Personnel includes: Michael Hoppe; Martin Tilman (cello).
Personnel: Martin Tillman (cello); Michael Hoppé (keyboards).
Photographer: Pete Perry.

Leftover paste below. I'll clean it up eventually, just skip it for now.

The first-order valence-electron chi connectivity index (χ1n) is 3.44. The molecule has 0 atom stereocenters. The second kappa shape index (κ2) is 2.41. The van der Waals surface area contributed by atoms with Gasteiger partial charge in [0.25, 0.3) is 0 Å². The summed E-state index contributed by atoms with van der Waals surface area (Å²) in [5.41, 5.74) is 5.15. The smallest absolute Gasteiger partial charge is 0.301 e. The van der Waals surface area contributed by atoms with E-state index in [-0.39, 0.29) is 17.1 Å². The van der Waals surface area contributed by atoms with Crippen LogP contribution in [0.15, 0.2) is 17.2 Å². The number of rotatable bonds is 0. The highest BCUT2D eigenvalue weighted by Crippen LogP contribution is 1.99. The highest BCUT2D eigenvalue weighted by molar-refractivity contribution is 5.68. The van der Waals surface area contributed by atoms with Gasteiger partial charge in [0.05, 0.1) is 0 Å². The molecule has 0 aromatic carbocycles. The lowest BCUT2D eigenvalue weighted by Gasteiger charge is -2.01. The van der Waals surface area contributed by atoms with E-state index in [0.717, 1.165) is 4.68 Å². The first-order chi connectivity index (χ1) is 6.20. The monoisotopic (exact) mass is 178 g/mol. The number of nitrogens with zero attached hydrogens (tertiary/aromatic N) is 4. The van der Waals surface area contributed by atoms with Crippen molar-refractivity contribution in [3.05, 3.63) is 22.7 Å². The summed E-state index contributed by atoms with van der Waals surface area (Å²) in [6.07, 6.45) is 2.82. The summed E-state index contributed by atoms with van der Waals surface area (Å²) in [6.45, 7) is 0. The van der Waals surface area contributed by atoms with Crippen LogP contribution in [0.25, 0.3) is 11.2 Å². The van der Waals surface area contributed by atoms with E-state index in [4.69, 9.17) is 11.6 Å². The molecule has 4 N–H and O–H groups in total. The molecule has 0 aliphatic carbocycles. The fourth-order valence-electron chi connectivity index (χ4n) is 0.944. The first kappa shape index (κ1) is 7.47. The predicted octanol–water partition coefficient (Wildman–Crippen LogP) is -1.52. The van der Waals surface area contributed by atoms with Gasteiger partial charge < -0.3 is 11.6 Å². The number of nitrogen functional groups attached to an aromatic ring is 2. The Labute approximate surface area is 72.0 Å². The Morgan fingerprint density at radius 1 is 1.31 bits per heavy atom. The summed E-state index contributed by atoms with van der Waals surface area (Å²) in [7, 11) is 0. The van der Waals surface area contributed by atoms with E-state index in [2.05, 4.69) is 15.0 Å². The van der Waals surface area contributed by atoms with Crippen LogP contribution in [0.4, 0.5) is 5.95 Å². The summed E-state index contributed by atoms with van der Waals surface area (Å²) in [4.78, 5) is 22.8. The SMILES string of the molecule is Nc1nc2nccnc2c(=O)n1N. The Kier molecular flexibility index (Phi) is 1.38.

This multimedia album mixes music with poetry and classic photographic portraits of the poets. The connection comes through composer Michael Hoppe, who had recently rediscovered the 5,000 image collection of his grandfather, famed portrait photographer E.O. Hoppe (1878-1972). Each of the 11 pieces for solo cello (performed by Swiss cellist Martin Tillman) was inspired by a separate poem; the liner notes match poem to portrait. Hoppe's compositions are classically romantic, the essence of a Schumann or Brahms, but without their churning storminess. Although the cello has a wide range, and can even growl when the occasion warrants, Hoppe does not lead the cello to those non-sonorous places; when people say they love the cello, it is this voice, this range, this romance, this timbre that they love. Most romantic concertos have dramatic and bombastic sections, a test of dexterity to be sure, but most listeners really cherish the tender passages of redemption, love, or purity. The orchestra hushes and the cello cries tender tears. Hoppe offers a whole album of just those moments. Tillman plays with extreme warmth and sensitivity; Hoppe's piano and string chamber ensemble arrangements on the keyboard present the cello like the a blue robin's egg in the nest. Hoppe says that the pieces were fully rehearsed and played live in the studio, all the way through with no overdubbing; the album has that immediacy and integrity. Of course, each poem has its own ambience. "Some Other Time" (Carl Sandburg/"The Great Hunt") expresses an achingly simple longing. "Moon Ghosts" (Aldous Huxley/"A Sunset") offers a heartbreaking theme where the lonely poet rekindles a moment of desire. "Diamonds of Rain" (Edward Thomas/"It Rains") also broods over lost romance. Hoppe's Robert Frost poem "A Minor Bird" has the country simplicity of an Aaron Copland composition. The most rhapsodic piece ("Riddles") is based on the shortest poem, a drowned-in-love conundrum titled "Juliet" by Hilaire Belloc. Other poets represented include Kahlil Gibran, A.E. Houseman, Alice Meynell, Sara Teasdale, G.K. Chesterton, and Walter de la Mare. Two other albums complete the Hoppe photography set: The Yearning and The Dreamer (due to be released by Teldec in the fall of 1997), both with flautist Tim Wheater. ~ Carol Wright